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Public Policy and Administration


Patricia Ripoll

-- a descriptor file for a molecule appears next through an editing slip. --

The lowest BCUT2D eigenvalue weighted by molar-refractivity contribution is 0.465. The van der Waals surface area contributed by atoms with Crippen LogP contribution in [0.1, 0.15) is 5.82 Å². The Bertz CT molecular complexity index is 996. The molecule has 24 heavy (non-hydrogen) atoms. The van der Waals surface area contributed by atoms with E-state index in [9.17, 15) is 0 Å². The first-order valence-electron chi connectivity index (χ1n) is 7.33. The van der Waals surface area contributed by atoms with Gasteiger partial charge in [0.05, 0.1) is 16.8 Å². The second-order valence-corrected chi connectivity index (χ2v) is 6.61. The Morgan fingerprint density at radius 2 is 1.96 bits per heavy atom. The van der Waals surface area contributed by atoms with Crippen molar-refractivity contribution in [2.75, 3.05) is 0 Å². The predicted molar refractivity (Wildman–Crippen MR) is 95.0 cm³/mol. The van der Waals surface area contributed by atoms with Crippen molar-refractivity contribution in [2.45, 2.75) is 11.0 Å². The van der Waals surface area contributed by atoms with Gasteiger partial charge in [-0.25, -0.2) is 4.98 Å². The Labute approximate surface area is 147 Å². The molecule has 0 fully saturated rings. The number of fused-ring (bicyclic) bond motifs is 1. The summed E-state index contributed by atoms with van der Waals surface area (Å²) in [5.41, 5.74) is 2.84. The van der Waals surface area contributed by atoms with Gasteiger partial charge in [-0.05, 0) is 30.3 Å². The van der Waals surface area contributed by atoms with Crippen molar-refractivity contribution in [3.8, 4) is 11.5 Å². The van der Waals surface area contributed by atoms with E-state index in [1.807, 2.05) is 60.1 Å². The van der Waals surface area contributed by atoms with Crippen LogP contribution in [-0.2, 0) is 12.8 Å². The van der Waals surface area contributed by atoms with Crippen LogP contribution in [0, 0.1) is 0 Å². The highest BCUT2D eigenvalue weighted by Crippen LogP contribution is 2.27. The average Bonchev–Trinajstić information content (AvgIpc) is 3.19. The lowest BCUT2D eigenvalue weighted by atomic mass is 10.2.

Several studies suggest that nonprofit organizations that compete with for-profit organizations to deliver public services struggle to obtain mission clarity and face resistance by staff and volunteers when implementing traditional for-profit business planning procedures. The purpose of this study was to extend the Austrian theory of entrepreneurism and Bourdieu's social practice theory to identify particular procedural functions during the strategic planning process that played a role in the struggle of nonprofit organizations to obtain mission clarity. This study focused on nonprofit organizations that delivered residential services to disabled individuals in the state of Indiana. Data collected included 15 face-to-face interviews with the executive leadership from the study's participating nonprofit organizations; qualitative survey results from 17 staff members who were asked open-ended questions about their experiences with the strategic planning process; and publicly available documents related to the strategic planning process, including internal documents, and standard business documents. All data were inductively coded and then subjected to a constant comparative method of analysis to identify key themes and concepts. A key finding identified that communication during the strategic planning process and the clarity of the role played by staff in that process had a direct effect on both mission clarity and staff resistance during the strategic planning exercise. The positive social change implications of this study include recommendations for non-profit organizations for the improvement of strategic planning processes, which may, in turn, lead to an increase in options for care and service delivery available for people receiving public service that results in a better quality of life.